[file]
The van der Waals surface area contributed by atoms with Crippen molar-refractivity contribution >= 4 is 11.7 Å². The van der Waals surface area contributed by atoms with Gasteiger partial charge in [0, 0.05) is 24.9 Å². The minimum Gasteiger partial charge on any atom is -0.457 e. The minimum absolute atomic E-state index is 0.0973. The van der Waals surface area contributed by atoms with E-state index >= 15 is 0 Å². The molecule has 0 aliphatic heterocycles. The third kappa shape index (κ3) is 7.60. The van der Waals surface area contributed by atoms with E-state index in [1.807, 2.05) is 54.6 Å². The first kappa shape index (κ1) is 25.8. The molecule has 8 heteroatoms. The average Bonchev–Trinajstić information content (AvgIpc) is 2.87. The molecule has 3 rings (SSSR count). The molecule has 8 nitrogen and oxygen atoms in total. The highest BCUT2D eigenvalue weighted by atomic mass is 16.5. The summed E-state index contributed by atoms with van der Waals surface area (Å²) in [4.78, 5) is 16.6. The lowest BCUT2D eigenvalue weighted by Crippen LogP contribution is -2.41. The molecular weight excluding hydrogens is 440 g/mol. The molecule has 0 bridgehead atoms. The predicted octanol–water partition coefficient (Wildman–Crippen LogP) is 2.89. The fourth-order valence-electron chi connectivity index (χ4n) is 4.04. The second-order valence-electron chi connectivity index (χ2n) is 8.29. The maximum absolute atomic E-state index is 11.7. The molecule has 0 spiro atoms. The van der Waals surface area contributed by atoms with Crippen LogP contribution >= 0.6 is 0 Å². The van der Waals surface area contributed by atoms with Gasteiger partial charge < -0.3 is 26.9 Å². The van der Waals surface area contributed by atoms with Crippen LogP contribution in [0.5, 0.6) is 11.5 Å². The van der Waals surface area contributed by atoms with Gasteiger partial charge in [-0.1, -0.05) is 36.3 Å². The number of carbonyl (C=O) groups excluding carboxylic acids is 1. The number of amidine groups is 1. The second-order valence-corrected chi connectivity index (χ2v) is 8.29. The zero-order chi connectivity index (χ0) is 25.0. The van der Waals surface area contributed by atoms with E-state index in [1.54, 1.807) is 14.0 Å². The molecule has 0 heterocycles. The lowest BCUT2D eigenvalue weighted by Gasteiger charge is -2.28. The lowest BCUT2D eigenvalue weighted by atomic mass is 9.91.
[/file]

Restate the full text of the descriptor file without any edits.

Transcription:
The van der Waals surface area contributed by atoms with Crippen molar-refractivity contribution >= 4 is 11.7 Å². The van der Waals surface area contributed by atoms with Gasteiger partial charge in [0, 0.05) is 24.9 Å². The minimum Gasteiger partial charge on any atom is -0.457 e. The minimum absolute atomic E-state index is 0.0973. The van der Waals surface area contributed by atoms with E-state index >= 15 is 0 Å². The molecule has 0 aliphatic heterocycles. The third kappa shape index (κ3) is 7.60. The van der Waals surface area contributed by atoms with E-state index in [1.807, 2.05) is 54.6 Å². The first kappa shape index (κ1) is 25.8. The molecule has 8 heteroatoms. The average Bonchev–Trinajstić information content (AvgIpc) is 2.87. The molecule has 3 rings (SSSR count). The molecule has 8 nitrogen and oxygen atoms in total. The highest BCUT2D eigenvalue weighted by atomic mass is 16.5. The summed E-state index contributed by atoms with van der Waals surface area (Å²) in [4.78, 5) is 16.6. The lowest BCUT2D eigenvalue weighted by Crippen LogP contribution is -2.41. The molecular weight excluding hydrogens is 440 g/mol. The molecule has 0 bridgehead atoms. The predicted octanol–water partition coefficient (Wildman–Crippen LogP) is 2.89. The fourth-order valence-electron chi connectivity index (χ4n) is 4.04. The second-order valence-electron chi connectivity index (χ2n) is 8.29. The maximum absolute atomic E-state index is 11.7. The molecule has 0 spiro atoms. The van der Waals surface area contributed by atoms with Crippen LogP contribution >= 0.6 is 0 Å². The van der Waals surface area contributed by atoms with Gasteiger partial charge < -0.3 is 26.9 Å². The van der Waals surface area contributed by atoms with Crippen LogP contribution in [0.5, 0.6) is 11.5 Å². The van der Waals surface area contributed by atoms with Gasteiger partial charge in [-0.1, -0.05) is 36.3 Å². The number of carbonyl (C=O) groups excluding carboxylic acids is 1. The number of amidine groups is 1. The second-order valence-corrected chi connectivity index (χ2v) is 8.29. The zero-order chi connectivity index (χ0) is 25.0. The van der Waals surface area contributed by atoms with E-state index in [1.54, 1.807) is 14.0 Å². The molecule has 0 heterocycles. The lowest BCUT2D eigenvalue weighted by Gasteiger charge is -2.28. The lowest BCUT2D eigenvalue weighted by atomic mass is 9.91.